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Sustainability And Consumption – Still Colliding

What's happening? Asia’s garment industry is increasingly focusing on adaptability, speed and traceability as "fast fashion" falls from favour. As a result, suppliers are moving factories so they are nearer to infrastructure, materials and markets to reduce turnaround times. Companies are also investing in automation and digitisation technologies that are becoming competitive with the cheap labour that has previously supported the sector.

Why does this matter? "Fast fashion" relies on high-volume, high-frequency consumption, and comes with a significant environmental footprint. This is an area where the 'E' and 'S' of ESG are in conflict – a sustainability-focused approach to ethical consumerism dictates consumers should buy fewer clothes and keep them for longer, but this approach threatens the livelihoods of millions of workers. 

The UN has estimated 56% of manufacturing workers in Cambodia, Indonesia, Thailand, the Philippines and Vietnam will lose their jobs due to automation in the next two decades, with women likely to be hit hardest.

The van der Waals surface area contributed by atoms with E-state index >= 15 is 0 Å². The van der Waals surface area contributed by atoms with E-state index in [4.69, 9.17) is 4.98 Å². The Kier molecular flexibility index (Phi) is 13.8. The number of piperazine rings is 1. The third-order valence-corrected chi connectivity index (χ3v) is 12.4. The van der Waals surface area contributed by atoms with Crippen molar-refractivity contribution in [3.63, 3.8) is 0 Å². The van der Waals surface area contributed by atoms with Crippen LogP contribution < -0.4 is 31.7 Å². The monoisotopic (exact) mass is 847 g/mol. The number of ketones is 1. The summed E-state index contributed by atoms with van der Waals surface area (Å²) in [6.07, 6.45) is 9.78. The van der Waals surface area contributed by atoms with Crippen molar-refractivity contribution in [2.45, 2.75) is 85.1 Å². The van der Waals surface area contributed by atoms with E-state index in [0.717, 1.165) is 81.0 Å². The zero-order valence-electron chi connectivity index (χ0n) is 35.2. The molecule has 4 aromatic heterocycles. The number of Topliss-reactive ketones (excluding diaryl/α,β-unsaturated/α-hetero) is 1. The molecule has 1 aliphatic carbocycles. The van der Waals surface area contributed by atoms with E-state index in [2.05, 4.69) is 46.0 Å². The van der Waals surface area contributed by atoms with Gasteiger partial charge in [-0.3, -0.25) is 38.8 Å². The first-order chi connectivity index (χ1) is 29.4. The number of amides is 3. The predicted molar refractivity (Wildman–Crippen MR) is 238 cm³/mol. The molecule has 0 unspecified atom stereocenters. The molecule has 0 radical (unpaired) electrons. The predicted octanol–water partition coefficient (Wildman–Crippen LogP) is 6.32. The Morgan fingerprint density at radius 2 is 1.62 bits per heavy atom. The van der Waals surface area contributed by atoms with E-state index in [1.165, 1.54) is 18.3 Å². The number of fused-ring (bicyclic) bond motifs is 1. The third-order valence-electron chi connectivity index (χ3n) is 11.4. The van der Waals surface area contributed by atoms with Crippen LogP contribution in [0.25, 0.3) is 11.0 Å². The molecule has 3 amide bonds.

Automation in South East Asia is also expected to increase human rights abuses as a diminishing supply of work is likely to foster an increasingly exploitative environment if additional worker protections are not introduced and enforced. This creates an additional supply-chain risk for clothing brands and retailers.

Lateral thought from Curation – The decline in fast fashion is also bad news for shopping malls around the world, which are already in trouble as they struggle to compete with the likes of Amazon and a preference among younger consumers for experiences over possessions.

As mall vacancies grow, we can expect to see these spaces transformed into art galleries, medical centres and event spaces, with car parks potentially becoming farmer's markets, as Washington's Everett Mall has done.

Further reading:

Nick Finegold is Founder & CEO of Curation Corp, an emerging and peripheral risks monitoring service.

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